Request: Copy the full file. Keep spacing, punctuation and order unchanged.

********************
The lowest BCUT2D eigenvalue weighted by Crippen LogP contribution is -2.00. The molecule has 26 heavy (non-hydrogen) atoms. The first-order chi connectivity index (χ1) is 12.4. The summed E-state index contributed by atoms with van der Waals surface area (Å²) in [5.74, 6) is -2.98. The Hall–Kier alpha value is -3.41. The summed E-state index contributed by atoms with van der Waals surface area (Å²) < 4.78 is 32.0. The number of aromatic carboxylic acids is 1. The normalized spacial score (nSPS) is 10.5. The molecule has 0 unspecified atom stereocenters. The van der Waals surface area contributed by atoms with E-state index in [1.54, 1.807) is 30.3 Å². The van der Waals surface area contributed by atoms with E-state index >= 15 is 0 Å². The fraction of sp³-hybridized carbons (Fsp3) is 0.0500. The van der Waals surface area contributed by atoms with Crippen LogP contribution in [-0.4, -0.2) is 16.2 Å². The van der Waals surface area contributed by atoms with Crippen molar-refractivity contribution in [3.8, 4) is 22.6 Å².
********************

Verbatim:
The lowest BCUT2D eigenvalue weighted by Crippen LogP contribution is -2.00. The molecule has 26 heavy (non-hydrogen) atoms. The first-order chi connectivity index (χ1) is 12.4. The summed E-state index contributed by atoms with van der Waals surface area (Å²) in [5.74, 6) is -2.98. The Hall–Kier alpha value is -3.41. The summed E-state index contributed by atoms with van der Waals surface area (Å²) < 4.78 is 32.0. The number of aromatic carboxylic acids is 1. The normalized spacial score (nSPS) is 10.5. The molecule has 0 unspecified atom stereocenters. The van der Waals surface area contributed by atoms with E-state index in [1.54, 1.807) is 30.3 Å². The van der Waals surface area contributed by atoms with E-state index >= 15 is 0 Å². The fraction of sp³-hybridized carbons (Fsp3) is 0.0500. The van der Waals surface area contributed by atoms with Crippen LogP contribution in [-0.4, -0.2) is 16.2 Å². The van der Waals surface area contributed by atoms with Crippen molar-refractivity contribution in [3.8, 4) is 22.6 Å².